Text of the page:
Fleetwood Mac have responded to former guitarist Lindsey Buckingham beginning legal proceedings against the band after being fired from the band earlier this year.
The guitarist was removed from the group just days after they were honoured at April’s MusiCares benefit concert in New York City. Buckingham offered his take on his firing this week in an interview with Rolling Stone, claiming that he was told by the band’s manager Irving Azoff that Stevie Nicks “never wants to be on a stage with you again.”
Us Weekly reports that Buckingham’s manager informed the musician that Fleetwood Mac “would proceed with its upcoming and already organised 2018 to 2019 concert tour without him”, and that “not a single member of the band” had spoken to him directly about the decision.
Buckingham has now decided to sue his former bandmates for “fiduciary duty, breach of oral contract and intentional interference with prospective economic advantage,” according to Rolling Stone.
In his suit, Buckingham admits that he initially asked Fleetwood Mac to consider pushing back their current tour so that he could promote his upcoming solo album. When they allegedly declined, Buckingham claims that he then agreed to delay the release of his album. He was later told by his manager that he would not be joining the tour as his Fleetwood Mac bandmates “suddenly cut [him] off entirely.”
In a statement, Buckingham elaborated on the reasons behind his decision to now take legal action. “Last January, Fleetwood Mac made the decision to continue to tour without me. I remain deeply surprised and saddened, as this decision ends the beautiful 43-year legacy we built together.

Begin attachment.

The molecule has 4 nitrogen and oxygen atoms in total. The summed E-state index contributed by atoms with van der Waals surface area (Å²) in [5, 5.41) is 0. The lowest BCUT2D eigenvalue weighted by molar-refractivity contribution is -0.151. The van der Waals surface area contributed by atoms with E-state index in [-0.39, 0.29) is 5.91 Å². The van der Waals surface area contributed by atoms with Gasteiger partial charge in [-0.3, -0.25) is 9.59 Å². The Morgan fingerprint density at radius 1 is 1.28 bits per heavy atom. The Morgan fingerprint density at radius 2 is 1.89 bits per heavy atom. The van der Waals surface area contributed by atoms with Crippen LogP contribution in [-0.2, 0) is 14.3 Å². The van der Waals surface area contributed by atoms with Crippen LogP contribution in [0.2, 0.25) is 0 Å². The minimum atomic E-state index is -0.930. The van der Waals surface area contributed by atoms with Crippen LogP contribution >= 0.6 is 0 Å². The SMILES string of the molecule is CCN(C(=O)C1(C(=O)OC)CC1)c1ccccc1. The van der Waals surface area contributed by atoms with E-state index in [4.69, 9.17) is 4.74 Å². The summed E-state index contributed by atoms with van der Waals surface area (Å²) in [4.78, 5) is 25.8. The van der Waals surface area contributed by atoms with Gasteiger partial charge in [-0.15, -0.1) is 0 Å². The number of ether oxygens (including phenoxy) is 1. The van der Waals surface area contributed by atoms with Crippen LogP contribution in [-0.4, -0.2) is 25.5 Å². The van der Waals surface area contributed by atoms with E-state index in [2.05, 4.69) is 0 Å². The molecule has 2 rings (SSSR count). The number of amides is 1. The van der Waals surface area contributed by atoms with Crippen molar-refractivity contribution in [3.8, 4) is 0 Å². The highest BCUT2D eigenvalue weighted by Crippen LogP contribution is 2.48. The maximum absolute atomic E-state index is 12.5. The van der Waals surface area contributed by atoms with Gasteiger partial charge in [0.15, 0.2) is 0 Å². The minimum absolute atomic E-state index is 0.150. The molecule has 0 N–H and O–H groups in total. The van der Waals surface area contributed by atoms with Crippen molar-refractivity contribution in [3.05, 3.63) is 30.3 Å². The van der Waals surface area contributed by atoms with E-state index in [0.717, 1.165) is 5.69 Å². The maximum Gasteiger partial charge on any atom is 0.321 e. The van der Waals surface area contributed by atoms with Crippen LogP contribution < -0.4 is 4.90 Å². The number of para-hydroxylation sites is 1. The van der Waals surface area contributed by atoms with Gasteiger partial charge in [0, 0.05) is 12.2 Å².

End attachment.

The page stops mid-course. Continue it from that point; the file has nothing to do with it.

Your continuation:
“Over the last eight months, our many efforts to come to an agreement have unfortunately proved elusive. I’m looking forward to closure, and will always remain proud of all that we created, and what that legacy represents.”
Now in a new statement the band’s spokesperson Kristen Foster has disputed his claims, adding: “Fleetwood Mac looks forward to their day in court.”
After Buckingham’s claims first came to light, the band issued a statement which read: “It’s impossible for the band to offer comment on a legal complaint they have not seen. It’s fairly standard legal procedure to service the complaint to the parties involved, something that neither Mr. Buckingham nor his legal counsel have done.
“Which makes one wonder what the true motivations are when servicing press first with a legal complaint before the parties in disputes.”
Tom Petty & The Heartbreakers guitarist Mike Campbell and Crowded House frontman Neil Finn have joined the band following Buckingham’s departure. Fleetwood Mac debuted their new-look line-up on Ellen last month.